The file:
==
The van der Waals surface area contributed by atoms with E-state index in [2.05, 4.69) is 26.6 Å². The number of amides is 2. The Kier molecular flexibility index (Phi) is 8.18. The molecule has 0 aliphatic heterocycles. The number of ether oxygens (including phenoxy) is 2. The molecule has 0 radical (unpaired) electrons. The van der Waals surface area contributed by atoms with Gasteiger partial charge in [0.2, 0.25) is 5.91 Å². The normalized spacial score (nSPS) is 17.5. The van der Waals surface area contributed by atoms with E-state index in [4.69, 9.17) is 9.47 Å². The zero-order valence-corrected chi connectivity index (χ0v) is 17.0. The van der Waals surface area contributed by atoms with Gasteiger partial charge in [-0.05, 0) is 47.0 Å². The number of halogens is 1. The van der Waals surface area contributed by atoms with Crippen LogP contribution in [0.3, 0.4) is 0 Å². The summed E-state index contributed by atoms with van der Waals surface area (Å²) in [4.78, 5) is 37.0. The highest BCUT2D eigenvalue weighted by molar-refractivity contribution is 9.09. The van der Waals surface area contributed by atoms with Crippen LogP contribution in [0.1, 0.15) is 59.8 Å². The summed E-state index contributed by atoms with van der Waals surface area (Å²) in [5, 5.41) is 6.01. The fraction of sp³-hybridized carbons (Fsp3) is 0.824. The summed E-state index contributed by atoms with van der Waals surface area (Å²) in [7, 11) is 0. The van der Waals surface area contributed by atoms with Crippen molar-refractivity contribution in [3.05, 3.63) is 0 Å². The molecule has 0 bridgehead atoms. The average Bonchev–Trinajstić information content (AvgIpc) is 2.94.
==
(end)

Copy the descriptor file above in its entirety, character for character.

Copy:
The van der Waals surface area contributed by atoms with E-state index in [2.05, 4.69) is 26.6 Å². The number of amides is 2. The Kier molecular flexibility index (Phi) is 8.18. The molecule has 0 aliphatic heterocycles. The number of ether oxygens (including phenoxy) is 2. The molecule has 0 radical (unpaired) electrons. The van der Waals surface area contributed by atoms with Gasteiger partial charge in [0.2, 0.25) is 5.91 Å². The normalized spacial score (nSPS) is 17.5. The van der Waals surface area contributed by atoms with E-state index in [4.69, 9.17) is 9.47 Å². The zero-order valence-corrected chi connectivity index (χ0v) is 17.0. The van der Waals surface area contributed by atoms with Gasteiger partial charge in [-0.05, 0) is 47.0 Å². The number of halogens is 1. The van der Waals surface area contributed by atoms with Crippen LogP contribution in [0.3, 0.4) is 0 Å². The summed E-state index contributed by atoms with van der Waals surface area (Å²) in [4.78, 5) is 37.0. The highest BCUT2D eigenvalue weighted by molar-refractivity contribution is 9.09. The van der Waals surface area contributed by atoms with Crippen LogP contribution in [0.1, 0.15) is 59.8 Å². The summed E-state index contributed by atoms with van der Waals surface area (Å²) in [5, 5.41) is 6.01. The fraction of sp³-hybridized carbons (Fsp3) is 0.824. The summed E-state index contributed by atoms with van der Waals surface area (Å²) in [7, 11) is 0. The van der Waals surface area contributed by atoms with Crippen molar-refractivity contribution in [3.05, 3.63) is 0 Å². The molecule has 0 bridgehead atoms. The average Bonchev–Trinajstić information content (AvgIpc) is 2.94.